Brief Review of Issue #28, Ron McFarland

Charles Hood, Plastic Avocet


Being new to the Triggerfish critical process, I’ll start by admitting sure, some of these poems miss me, or maybe I miss them, but that’s not to say they won’t resonate for other readers. As a quondam editor of 3 or 4 literary magazines over 2 or 3 decades, I’ve a fair sense of the winnowing process, and I think Dave and his readers are to be commended. 65 poems by my count—a worthy reading.

Many wonderful lines leap from the page, like Robert Nisbet’s “the village / wrapped in its staunch certainties,” from “The Harbour,” or the way in “The Shape of Grief” Claire Scott transitions from the neutron star to burnt lima beans and then describes herself and her sister coming home from church with “ill-tempered faces / looking like a pair of petulant tulips.” I like the “gray confederacy of mist” that “conceals the back road home” in Chapman Hood Frazier’s “Taking the Back-Road Home” and the way the rain “hisses”—that nice touch of assonance with “mist.” And how about that “kerfluffle of crows” in Debra Kaufman’s “Doing Yoga to Buzzing Flies”? Or the way she skillfully exits “Holy Hell,” when the kids light a fire and run off, “the secret burning / in our combustible, thrilling little hearts.” Or Zeke Sanchez’s memory of war in the “high machines coughing doglike / Shining in a terrifying skin of metal alloys / And terror spitting stream of bullet spittle.” Even as he is presently at a river’s edge “At one” with a “mild short-haired dog.”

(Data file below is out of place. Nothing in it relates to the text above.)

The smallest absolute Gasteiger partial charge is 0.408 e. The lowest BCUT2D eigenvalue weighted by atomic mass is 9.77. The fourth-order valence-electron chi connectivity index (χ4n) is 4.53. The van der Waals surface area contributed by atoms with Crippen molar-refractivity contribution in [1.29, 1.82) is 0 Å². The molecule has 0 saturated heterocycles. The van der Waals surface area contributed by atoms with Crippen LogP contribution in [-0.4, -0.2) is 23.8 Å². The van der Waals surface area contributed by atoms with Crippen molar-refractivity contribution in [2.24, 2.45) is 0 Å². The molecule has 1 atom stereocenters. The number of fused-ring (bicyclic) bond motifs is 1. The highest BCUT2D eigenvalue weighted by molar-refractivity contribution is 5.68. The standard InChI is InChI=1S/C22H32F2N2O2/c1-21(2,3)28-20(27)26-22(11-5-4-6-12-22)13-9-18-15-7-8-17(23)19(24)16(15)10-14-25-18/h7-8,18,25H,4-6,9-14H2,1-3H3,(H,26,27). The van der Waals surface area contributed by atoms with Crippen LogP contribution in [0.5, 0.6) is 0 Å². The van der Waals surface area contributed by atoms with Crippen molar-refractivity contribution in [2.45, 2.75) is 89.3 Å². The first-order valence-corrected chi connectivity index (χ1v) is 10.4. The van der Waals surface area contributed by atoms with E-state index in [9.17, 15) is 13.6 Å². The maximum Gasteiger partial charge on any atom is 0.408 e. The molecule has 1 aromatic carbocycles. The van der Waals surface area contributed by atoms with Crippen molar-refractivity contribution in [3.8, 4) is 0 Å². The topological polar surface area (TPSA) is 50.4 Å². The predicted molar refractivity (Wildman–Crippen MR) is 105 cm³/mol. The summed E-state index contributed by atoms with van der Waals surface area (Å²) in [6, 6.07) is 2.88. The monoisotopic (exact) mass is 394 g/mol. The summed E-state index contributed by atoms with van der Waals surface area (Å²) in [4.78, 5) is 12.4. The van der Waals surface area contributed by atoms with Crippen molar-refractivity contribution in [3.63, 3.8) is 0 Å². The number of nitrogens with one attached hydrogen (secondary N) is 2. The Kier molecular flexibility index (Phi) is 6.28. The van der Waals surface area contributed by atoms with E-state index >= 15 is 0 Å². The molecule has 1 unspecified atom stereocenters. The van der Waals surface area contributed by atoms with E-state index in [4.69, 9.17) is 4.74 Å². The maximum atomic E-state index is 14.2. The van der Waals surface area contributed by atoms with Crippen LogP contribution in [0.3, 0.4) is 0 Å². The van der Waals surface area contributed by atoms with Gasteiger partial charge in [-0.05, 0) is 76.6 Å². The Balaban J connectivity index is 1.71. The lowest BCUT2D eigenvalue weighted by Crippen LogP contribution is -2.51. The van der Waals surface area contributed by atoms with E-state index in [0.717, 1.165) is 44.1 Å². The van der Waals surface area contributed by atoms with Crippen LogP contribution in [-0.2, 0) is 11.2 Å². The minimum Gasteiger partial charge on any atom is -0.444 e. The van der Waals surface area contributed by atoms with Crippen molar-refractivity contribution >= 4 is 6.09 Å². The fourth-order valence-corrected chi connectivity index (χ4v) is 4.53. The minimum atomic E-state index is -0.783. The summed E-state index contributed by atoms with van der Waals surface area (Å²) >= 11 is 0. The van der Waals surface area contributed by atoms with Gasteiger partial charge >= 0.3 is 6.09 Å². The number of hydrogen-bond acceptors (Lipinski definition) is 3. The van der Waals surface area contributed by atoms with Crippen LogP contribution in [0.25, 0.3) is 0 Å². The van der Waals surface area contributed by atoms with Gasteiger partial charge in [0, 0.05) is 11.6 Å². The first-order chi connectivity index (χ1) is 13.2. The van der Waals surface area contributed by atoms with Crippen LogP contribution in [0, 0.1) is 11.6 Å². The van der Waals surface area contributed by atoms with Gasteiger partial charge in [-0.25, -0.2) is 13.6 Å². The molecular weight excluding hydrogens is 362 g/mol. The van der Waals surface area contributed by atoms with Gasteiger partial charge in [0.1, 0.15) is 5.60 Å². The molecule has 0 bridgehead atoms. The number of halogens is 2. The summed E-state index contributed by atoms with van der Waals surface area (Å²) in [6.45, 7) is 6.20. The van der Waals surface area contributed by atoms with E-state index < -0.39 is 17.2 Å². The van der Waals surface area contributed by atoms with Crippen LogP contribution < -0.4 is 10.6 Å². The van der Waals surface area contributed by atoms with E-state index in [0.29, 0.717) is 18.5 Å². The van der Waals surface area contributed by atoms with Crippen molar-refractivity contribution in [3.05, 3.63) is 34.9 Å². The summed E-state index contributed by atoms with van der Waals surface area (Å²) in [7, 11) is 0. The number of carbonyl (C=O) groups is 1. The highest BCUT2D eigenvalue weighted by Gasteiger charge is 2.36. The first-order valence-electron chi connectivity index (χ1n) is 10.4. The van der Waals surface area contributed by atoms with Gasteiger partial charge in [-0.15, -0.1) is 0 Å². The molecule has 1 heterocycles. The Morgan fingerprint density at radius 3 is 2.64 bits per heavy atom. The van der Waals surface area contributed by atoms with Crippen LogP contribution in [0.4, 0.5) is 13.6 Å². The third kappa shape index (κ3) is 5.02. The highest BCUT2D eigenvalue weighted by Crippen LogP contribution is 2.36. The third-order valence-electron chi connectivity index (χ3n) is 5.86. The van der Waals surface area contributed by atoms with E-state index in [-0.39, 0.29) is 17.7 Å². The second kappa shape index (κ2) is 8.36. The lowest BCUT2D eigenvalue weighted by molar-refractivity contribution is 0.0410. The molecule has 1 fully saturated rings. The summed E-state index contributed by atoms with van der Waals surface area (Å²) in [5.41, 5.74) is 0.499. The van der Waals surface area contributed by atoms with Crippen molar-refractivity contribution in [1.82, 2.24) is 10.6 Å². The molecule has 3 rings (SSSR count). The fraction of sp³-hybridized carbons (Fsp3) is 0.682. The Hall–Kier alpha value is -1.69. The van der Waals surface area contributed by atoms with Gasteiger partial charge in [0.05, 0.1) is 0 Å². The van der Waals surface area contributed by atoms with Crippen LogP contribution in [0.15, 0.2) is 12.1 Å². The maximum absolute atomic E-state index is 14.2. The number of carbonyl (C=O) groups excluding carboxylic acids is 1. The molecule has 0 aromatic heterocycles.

Dale Champlin’s negotiations of death with mingled compassion and humor work for me, but I do wonder whether in the 2nd stanza of “The Day You Died (4)” the “Chaplin” (as in Charlie) should or should not read “chaplain.” :(Note: editor fixed typo). But after all, the speaker has been reading Dying for Dummies. Quirky humor speaks to me as does the angler’s elegy in Don Colburn’s poem that follows, given that I’m a fly-fisher (of sorts) from that part of the world. All of which goes to remind us of what we bring to this or that poem, or not, that prompts us to like it, or not. Don Thompson’s two grim Jane Doe poems get to me: “Maybe a few parking lot sparrows / looked up from their crumbs” at the horror—then the move to the killer’s “thumbs” producing 100psi “fracturing her hyoid like a wishbone”—that mix of the clinical with the domestic or mundane. And then the victim’s painful backstory. Or consider Dick Westheimer’s playful “Ode to a Breadmaker and His Burned-Out Bakehouse,” which ends in lament. Yes.

But the star of this assemblage must be Devon Balwit’s five-poem suite drawn from or on the 1934 diary, Phantom Africa, of French ethnographer and surreal poet Michel Leiris (1901-1990). The Portland based ESL teacher of more than 30 years’ experience has produced at least half a dozen chapbooks proceeding from such writers as Plath, Proust, Melville, & Flannery O’Connor. I suspect these poems will lead to another. From the first line of the first poem, “Phantom Africa,” we can appreciate her keen sense of the line break: “When the ethnographers came, we were proud.” Proud of what? Alberto Ríos taught that the end of each line should ideally prompt such a question. “We were proud,” in this case, “to lie.” The “we” in these half dozen poems are the European colonialists or “takers” who followed the so-called Scramble for Africa between the 1880s and World War One. For those who would like to know more about this remarkable woman, I recommend Jon Riccio’s 2017 interview available online.

Ron McFarland

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